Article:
My schedule for the week is busy: along with sulking over not experiencing a blizzard of historic proportions and looking enviously at all the photos from New York and Boston, I will also be throwing caution to the winds by taking a learn-to-ski lesson with the girls at a nearby resort. A friend talked me into it, maybe because she needs some comic relief.  I have only been on skis once in my life, when I visited Maine with a college friend and she convinced me to try cross-country skiing.  My only memory from that excursion is of me face down in the snow with no idea how to get up, whilst my skiing comrades stood in a circle around me and laughed themselves silly.

So, yeah, I am not too optimistic about this outing. THERE WILL BE NO PICTURES.

Pin It

Saturday, January 24, 2015

A Tribute And A Giveaway

The Yarn Harlot just wrote a post announcing that it is her 11th blogiversary, and I swear I got all choked up by it.  You see - by coincidence - last night, when I could find nothing new to read, I picked up my old (autographed!) copy of Knitting Rules. And I recognized - as I started to go through this lighthearted book about knitting and the, uh, knitting lifestyle, as Stephanie Pearl-McPhee so succinctly puts it - how that book has changed my life since I first read it a little over 7 years ago.

You know, I can't think of many other books that have done that.  Oh, sure, many have enhanced my life, made it better or more enjoyable.  But this unassuming little book - all about yarn stashes and other knitterly foibles -has effected actual changes in how I live.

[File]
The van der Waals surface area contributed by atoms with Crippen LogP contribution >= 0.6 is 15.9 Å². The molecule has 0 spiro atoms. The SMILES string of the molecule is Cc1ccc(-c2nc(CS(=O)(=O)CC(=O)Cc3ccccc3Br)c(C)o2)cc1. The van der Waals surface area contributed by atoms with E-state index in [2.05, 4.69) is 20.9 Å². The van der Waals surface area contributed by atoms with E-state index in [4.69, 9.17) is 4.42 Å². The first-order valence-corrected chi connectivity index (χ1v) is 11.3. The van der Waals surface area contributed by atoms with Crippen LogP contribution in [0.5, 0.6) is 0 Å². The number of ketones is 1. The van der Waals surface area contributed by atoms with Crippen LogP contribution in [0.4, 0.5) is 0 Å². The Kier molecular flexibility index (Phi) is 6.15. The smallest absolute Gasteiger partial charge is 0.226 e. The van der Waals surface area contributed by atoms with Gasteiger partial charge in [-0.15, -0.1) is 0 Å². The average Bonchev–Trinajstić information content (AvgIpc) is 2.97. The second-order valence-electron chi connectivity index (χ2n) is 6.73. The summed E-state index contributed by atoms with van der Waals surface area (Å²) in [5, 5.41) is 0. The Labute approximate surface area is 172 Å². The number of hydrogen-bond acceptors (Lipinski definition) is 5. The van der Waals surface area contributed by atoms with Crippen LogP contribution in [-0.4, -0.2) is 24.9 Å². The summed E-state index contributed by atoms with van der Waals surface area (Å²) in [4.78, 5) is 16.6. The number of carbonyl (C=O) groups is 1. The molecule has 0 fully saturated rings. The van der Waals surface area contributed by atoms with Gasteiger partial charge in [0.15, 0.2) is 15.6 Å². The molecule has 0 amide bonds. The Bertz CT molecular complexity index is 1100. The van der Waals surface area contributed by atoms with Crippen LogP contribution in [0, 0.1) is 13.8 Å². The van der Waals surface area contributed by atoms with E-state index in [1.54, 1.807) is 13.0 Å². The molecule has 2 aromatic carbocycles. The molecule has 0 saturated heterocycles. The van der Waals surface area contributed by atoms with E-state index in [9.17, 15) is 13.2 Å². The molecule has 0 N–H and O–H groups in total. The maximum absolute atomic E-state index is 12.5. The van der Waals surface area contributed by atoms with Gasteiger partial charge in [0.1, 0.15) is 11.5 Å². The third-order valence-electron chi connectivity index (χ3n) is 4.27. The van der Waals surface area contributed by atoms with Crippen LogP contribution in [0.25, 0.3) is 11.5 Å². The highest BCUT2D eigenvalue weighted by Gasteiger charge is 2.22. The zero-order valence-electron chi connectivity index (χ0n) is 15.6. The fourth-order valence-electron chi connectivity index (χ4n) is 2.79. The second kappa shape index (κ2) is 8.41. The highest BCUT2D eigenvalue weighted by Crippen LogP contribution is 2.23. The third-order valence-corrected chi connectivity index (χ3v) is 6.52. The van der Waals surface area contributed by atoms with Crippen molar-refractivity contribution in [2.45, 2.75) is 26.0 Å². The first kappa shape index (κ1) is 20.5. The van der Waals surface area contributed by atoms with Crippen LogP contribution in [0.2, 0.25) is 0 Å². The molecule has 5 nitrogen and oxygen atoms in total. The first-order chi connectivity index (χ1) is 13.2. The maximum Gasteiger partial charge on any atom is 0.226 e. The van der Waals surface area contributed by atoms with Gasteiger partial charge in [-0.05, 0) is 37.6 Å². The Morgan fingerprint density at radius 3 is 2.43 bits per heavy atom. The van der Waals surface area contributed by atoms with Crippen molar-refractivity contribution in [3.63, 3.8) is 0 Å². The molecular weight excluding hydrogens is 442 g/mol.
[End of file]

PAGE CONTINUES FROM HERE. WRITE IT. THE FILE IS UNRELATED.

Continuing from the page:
A knitting book.  I know.  Not exactly highbrow, but made me realize I could be creative even if I did leave projects unfinished or else produced knitted objects of questionable quality. It gave me the courage to knit my first pair of socks, following Stephanie's famous Sock Recipe, despite the fact that I didn’t even know what the heck DPN’s were (double-pointed needles, for you knitting ignoramuses), let alone how to use them. A little over 7 years later, here I sit, with a drawer full of homemade socks.  Me!

You need these to make socks. Honest.

I knit all the time now, but particularly while I help my kids with their schoolwork - you see, the knitting keeps me from totally losing it while teaching Algebra for the FOURTH TIME.  I learned that lesson from Knitting Rules, also: knitting isn't for patient people, knitting is for keeping impatient people from killing anyone.

The original kid whose schoolwork I knitted through? He is all grown up now, Theo is, and an Army officer to boot. His sister Anna is all grown up now, too, living on her own, working and going to college.  My yarn hasn't left me, though.  My yarn loves me.

And I still have 2 young-ish girls at home who, thanks to what I have learned from Stephanie, have grown up with permission to over-buy yarn (well, using coupons at Michaels), roll around in it if they like, and knit a multitude of projects without finishing most of them. Probably the one person who does not understand the Yarn Harlot's impact on our family is Larry, but that is only because he still hasn’t figured out that that second dresser of mine - the one I commandeered when Anna moved out - is filled with yarn, not clothes.
To top it all off, when I met Stephanie in person, way back in April 2008, she said, "You're SuburbanCorrespondent? You are so funny!"  No matter if she meant it or was just being kind, I lived off that compliment for a year. As most writers know, what we really want (aside from maybe being paid occasionally) is to connect. Connecting is what Stephanie has done over the past 11 years with her blog and her books, creating an awesome community of knitters (and maybe some crocheters, stranger things have happened), and many of us are the richer for it.

So thank you, Stephanie, for your time and your wit and your wisdom - you've made a difference in people's lives. Really. Let's just hope Larry doesn't open that dresser, okay?

So! Is anyone interested in a free book?  In honor of the Yarn Harlot's 11th Blogiversary, I will send a copy of Knitting Rules (Lifechanging! Really!) to one lucky winner.  Just let me know in the comments below if you are interested (make sure I have your email address!) and I will pick a name on, oh, Tuesday, I guess.  Or Wednesday.  Or whenever I remember...

Pin It


Blog Widget by LinkWithin